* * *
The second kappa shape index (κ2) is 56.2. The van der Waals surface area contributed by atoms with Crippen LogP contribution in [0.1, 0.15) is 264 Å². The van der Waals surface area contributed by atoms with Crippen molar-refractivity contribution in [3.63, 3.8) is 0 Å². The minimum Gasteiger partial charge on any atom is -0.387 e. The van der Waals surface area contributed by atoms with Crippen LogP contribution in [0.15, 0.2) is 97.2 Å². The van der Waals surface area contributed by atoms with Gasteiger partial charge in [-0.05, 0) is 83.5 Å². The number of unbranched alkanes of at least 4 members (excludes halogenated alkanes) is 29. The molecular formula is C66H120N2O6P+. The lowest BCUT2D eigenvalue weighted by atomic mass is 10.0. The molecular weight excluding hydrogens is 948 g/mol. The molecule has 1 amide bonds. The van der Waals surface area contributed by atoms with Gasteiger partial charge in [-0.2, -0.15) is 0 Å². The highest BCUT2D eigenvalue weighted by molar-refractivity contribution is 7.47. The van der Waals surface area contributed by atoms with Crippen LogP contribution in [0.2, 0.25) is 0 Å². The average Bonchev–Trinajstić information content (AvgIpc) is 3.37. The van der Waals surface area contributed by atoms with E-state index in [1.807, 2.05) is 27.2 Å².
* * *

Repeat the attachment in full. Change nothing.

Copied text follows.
The second kappa shape index (κ2) is 56.2. The van der Waals surface area contributed by atoms with Crippen LogP contribution in [0.1, 0.15) is 264 Å². The van der Waals surface area contributed by atoms with Crippen molar-refractivity contribution in [3.63, 3.8) is 0 Å². The minimum Gasteiger partial charge on any atom is -0.387 e. The van der Waals surface area contributed by atoms with Crippen LogP contribution in [0.15, 0.2) is 97.2 Å². The van der Waals surface area contributed by atoms with Gasteiger partial charge in [-0.05, 0) is 83.5 Å². The number of unbranched alkanes of at least 4 members (excludes halogenated alkanes) is 29. The molecular formula is C66H120N2O6P+. The lowest BCUT2D eigenvalue weighted by atomic mass is 10.0. The molecular weight excluding hydrogens is 948 g/mol. The molecule has 1 amide bonds. The van der Waals surface area contributed by atoms with Gasteiger partial charge in [-0.2, -0.15) is 0 Å². The highest BCUT2D eigenvalue weighted by molar-refractivity contribution is 7.47. The van der Waals surface area contributed by atoms with Crippen LogP contribution in [0.2, 0.25) is 0 Å². The average Bonchev–Trinajstić information content (AvgIpc) is 3.37. The van der Waals surface area contributed by atoms with E-state index in [1.807, 2.05) is 27.2 Å².